Most arguments for or against abortion focus on one question: is the fetus a person? In this provocative and important book, David Boonin defends the claim that even if the fetus is a person with the same right to life you and I have, abortion should still be legal, and most current restrictions on abortion should be abolished. Beyond Roe points to a key legal precedent: McFall v. Shimp. In 1978, an ailing Robert McFall sued his cousin, David Shimp, asking the
court to order Shimp to provide McFall with the bone marrow he needed. The court ruled in Shimp's favor and McFall soon died. Boonin extracts a compelling lesson from the case of McFall v. Shimp—that having a right to life does not give a person the right to use another person's body even if they need to use that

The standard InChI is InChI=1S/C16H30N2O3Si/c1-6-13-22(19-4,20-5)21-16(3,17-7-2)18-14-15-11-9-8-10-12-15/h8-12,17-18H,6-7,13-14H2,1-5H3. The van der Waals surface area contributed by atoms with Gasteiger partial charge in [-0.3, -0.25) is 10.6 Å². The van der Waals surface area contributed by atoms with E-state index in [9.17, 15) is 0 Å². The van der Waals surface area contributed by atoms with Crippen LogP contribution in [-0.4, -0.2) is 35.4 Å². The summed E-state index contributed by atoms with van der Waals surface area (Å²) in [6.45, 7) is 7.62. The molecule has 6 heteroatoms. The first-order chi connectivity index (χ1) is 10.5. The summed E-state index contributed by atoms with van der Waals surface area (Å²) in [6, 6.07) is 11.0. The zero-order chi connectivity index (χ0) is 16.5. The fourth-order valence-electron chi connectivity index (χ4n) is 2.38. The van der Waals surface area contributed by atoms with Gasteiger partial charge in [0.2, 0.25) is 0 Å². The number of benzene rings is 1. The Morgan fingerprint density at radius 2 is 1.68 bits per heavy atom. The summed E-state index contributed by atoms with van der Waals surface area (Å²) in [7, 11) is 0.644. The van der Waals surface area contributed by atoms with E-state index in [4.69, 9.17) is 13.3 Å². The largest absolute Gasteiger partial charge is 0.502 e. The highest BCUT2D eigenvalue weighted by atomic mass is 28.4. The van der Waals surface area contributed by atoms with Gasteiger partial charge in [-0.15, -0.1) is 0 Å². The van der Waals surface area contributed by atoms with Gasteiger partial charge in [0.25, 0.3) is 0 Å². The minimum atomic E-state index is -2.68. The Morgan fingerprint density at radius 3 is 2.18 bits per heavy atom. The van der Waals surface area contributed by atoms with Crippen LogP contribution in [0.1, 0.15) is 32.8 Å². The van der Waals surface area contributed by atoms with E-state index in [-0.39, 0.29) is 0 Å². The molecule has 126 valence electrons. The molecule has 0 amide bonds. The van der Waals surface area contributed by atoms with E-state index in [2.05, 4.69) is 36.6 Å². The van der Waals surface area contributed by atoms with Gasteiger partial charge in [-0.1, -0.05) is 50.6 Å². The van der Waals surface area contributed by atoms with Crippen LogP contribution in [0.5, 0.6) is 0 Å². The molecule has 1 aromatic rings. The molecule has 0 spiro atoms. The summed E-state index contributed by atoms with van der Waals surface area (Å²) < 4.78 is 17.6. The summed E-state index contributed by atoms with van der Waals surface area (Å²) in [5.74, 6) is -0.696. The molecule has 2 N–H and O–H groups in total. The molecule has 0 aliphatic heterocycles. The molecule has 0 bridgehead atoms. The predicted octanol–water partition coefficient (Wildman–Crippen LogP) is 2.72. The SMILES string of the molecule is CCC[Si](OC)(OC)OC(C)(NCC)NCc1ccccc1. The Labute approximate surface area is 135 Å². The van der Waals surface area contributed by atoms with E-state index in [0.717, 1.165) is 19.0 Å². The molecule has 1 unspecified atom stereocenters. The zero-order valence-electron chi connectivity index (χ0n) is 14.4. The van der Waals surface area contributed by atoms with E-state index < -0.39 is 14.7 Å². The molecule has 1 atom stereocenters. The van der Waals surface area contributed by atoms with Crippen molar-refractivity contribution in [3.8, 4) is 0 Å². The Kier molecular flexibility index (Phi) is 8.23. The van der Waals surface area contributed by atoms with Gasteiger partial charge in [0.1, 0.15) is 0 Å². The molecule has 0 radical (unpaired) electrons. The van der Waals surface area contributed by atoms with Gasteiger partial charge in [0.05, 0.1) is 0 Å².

person's body to go on living-and he uses this principle to support his claim that abortion should be legal and far less restricted than it currently is, regardless of whether the fetus is a person.
By taking the analysis of the right to life that Judith Jarvis Thomson pioneered in a moral context and applying it in a legal context in this novel way, Boonin offers a fresh perspective that is grounded in assumptions that should be accepted by both sides of the abortion debate. Written in a lively, conversational style, and offering a case study of the value of reason in analyzing complex social issues, Beyond Roe will be of interest to students and scholars in a variety of fields,
and to anyone interested in the debate over whether government should restrict or prohibit abortion.